So is the problem merely poor execution, or are there deeper strategic issues involved? The answer is unclear, although we would guess that it is a combination of both. Whatever the cause, Siebel’s poor performance and lack of leadership continuity have opened the door to several possible actions by its competitors e.g., larger software companies such as SAP, Oracle (PeopleSoft), and Microsoft.

Ostensibly, Siebel’s competitors have three options: pursue an acquisition of the beleaguered software company; do nothing and hope that Siebel will fail on its own; or aggressively attack Siebel’s existing customer base by exploiting its organizational unrest, the commensurate apprehension likely shared by many of Siebel’s current clients, and its failures in execution.

Regarding the rumored potential acquisition of Siebel, SAP CEO Henning Kagermann states that SAP, which is approximately ten-times larger than Siebel in terms of market capitalization, has no desire to acquire the company, citing significant overlap with SAP’s current offerings. However, according to TheDeal.com, SAP’s assertion that a merger does not make sense on the grounds of overlapping products is likely untrue: the two companies don’t really compete head-to-head because SAP’s customers are primarily in the manufacturing sector whereas Siebel’s focus has been in service-related industries.
However, given that the Company’s founder, Tom Siebel, is still actively involved in the business – and has a lot of sweat equity and ego tied-up in the Company – it seems unlikely that Siebel will actively court a suitor. Citing the $2.2 billion of cash on Siebel’s balance sheet, some industry analysts have speculated that Siebel would make an attractive buyout target.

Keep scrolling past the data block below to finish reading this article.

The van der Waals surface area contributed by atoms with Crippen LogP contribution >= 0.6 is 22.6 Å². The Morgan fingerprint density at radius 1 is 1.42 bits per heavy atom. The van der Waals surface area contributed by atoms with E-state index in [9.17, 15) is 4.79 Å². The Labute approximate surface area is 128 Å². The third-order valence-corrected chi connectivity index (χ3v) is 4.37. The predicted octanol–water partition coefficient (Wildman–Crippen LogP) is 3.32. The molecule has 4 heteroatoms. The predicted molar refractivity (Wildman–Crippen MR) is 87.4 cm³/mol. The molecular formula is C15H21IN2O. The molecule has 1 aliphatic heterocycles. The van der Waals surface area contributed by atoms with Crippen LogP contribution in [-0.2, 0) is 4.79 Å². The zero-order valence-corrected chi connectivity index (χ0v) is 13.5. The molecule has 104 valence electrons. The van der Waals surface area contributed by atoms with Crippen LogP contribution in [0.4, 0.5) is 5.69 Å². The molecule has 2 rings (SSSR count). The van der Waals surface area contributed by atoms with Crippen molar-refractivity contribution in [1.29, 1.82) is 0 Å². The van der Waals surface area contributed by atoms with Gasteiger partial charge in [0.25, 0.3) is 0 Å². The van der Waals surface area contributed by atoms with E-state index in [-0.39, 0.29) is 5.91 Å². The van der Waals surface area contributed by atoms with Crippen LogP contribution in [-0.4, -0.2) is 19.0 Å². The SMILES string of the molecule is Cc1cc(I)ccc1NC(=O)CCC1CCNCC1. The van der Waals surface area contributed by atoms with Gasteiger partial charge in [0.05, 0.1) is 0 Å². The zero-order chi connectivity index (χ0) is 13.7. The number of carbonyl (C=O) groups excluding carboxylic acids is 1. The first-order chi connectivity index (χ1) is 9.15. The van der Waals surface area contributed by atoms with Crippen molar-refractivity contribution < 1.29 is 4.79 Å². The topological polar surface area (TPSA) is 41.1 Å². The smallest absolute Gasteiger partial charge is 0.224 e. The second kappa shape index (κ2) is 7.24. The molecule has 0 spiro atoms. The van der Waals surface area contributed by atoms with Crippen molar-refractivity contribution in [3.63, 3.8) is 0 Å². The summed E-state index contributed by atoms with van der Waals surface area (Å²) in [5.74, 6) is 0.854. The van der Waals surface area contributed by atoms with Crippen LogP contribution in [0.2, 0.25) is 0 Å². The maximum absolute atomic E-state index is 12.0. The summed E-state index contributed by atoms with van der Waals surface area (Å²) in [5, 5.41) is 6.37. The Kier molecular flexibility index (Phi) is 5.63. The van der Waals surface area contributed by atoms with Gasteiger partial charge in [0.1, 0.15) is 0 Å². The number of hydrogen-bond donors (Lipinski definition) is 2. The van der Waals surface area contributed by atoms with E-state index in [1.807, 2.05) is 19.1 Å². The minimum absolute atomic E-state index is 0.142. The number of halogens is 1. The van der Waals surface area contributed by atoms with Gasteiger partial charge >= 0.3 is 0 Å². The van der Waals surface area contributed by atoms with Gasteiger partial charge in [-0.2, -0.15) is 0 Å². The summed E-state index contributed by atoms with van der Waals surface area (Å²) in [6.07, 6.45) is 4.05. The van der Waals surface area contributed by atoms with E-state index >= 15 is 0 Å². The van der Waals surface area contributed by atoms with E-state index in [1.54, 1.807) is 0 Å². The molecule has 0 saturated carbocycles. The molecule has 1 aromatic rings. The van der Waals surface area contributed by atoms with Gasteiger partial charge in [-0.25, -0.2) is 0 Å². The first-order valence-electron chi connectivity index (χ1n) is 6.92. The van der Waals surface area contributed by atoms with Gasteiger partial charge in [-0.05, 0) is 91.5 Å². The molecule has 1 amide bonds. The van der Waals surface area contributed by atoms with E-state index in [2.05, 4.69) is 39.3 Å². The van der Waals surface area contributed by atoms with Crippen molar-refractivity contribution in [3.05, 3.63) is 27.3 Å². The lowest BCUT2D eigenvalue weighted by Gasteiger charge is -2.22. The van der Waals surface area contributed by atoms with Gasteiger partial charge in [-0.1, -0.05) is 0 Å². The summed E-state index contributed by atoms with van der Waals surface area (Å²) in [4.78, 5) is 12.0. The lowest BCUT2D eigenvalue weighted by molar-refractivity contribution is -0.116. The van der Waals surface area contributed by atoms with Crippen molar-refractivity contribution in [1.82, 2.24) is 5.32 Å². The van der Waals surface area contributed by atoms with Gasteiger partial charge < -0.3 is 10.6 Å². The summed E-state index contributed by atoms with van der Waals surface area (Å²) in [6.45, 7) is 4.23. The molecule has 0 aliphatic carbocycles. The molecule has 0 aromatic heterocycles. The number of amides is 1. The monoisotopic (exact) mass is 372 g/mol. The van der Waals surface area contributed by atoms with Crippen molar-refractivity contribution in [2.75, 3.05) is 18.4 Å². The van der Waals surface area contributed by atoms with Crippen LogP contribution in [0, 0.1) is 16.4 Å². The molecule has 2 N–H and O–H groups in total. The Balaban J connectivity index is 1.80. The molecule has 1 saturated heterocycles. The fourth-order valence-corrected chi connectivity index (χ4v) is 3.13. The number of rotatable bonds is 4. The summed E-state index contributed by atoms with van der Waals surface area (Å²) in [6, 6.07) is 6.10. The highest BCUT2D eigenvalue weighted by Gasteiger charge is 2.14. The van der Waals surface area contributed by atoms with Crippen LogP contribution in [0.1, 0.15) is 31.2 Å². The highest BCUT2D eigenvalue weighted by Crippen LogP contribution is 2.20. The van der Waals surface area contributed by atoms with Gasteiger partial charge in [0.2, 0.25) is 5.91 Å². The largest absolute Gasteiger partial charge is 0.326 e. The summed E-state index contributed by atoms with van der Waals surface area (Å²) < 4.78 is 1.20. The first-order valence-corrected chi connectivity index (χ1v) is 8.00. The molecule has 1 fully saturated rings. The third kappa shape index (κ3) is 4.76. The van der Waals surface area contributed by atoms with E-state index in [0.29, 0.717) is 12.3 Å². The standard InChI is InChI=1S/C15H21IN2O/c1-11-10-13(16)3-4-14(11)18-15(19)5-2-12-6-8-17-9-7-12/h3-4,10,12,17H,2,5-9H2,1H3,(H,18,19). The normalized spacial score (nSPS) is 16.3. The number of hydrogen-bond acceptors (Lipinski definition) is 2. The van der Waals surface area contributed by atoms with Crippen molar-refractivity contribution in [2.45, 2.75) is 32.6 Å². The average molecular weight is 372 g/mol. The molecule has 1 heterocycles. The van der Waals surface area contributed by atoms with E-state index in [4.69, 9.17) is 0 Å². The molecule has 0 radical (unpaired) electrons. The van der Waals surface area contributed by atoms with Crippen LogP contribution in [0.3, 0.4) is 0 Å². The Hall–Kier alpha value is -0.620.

Competitors already appear to be taking advantage of Siebel’s financial and strategic woes. "We are gaining market share," says Kagermann. While Siebel is under pressure to improve profitability, SAP is increasing its investments in the CRM segment, and is gaining success with selling its CRM software to its existing customers. Over the past several years, Siebel has struggled though difficult implementations of its CRM products and has had a tough time competing in emerging, competitive segments such as business intelligence and hosted applications.

Given Siebel’s concerted efforts to push into more competitive segments of the industry (in large part by extending its products to include Web-based versions of its software), and Tom Siebel’s likely apprehension over courting a deal, SAP/Oracle/Microsoft’s most effective strategy is to forgo an acquisition and the resource drain associated with pursuing a hostile takeover, and instead target customers in Siebel’s segments for poaching. Although these customers likely have high switching costs, SAP/Oracle/Microsoft may be able to introduce uncertainty into the purchase decision: customers are more likely to switch if they think that Siebel is on an inevitable downward trajectory. After all, more than one analyst has posited that the new Siebel CEO may find that he is presiding over a “…slow and steady decline.”

Given the recently reported operational and managerial woes at Siebel, it appears that the company is indeed “up the creek without a paddle.” Regardless of what strategies competitors decide to pursue, they will likely come at a cost to the once-high-flying pioneer of CRM; observers can only hope that Siebel employees and shareholders know how to swim.

By: Michael Barzyk, Paul Jan, and David Yong